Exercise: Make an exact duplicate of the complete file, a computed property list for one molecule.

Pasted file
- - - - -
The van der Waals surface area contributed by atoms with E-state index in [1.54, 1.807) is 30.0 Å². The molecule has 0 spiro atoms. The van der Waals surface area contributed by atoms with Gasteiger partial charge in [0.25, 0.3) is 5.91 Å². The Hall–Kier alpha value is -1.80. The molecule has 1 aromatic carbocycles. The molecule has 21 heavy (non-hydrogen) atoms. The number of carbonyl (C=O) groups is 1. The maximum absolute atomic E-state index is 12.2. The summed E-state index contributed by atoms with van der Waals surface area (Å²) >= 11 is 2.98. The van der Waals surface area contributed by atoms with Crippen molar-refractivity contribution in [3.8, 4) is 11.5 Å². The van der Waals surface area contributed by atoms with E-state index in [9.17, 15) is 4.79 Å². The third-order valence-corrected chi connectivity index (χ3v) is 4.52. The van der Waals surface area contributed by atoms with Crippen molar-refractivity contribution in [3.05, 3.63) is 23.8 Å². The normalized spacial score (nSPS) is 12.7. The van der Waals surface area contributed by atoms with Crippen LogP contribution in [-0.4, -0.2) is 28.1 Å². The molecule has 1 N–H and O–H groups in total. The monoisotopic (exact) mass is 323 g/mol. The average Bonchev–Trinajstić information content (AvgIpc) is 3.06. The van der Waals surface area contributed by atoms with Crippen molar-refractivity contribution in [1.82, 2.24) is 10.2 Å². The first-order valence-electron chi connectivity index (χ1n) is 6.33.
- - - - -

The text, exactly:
The van der Waals surface area contributed by atoms with E-state index in [1.54, 1.807) is 30.0 Å². The molecule has 0 spiro atoms. The van der Waals surface area contributed by atoms with Gasteiger partial charge in [0.25, 0.3) is 5.91 Å². The Hall–Kier alpha value is -1.80. The molecule has 1 aromatic carbocycles. The molecule has 21 heavy (non-hydrogen) atoms. The number of carbonyl (C=O) groups is 1. The maximum absolute atomic E-state index is 12.2. The summed E-state index contributed by atoms with van der Waals surface area (Å²) >= 11 is 2.98. The van der Waals surface area contributed by atoms with Crippen molar-refractivity contribution in [3.8, 4) is 11.5 Å². The van der Waals surface area contributed by atoms with E-state index in [9.17, 15) is 4.79 Å². The third-order valence-corrected chi connectivity index (χ3v) is 4.52. The van der Waals surface area contributed by atoms with Crippen molar-refractivity contribution in [3.05, 3.63) is 23.8 Å². The normalized spacial score (nSPS) is 12.7. The van der Waals surface area contributed by atoms with Crippen LogP contribution in [-0.4, -0.2) is 28.1 Å². The molecule has 1 N–H and O–H groups in total. The monoisotopic (exact) mass is 323 g/mol. The average Bonchev–Trinajstić information content (AvgIpc) is 3.06. The van der Waals surface area contributed by atoms with Crippen molar-refractivity contribution in [1.82, 2.24) is 10.2 Å². The first-order valence-electron chi connectivity index (χ1n) is 6.33.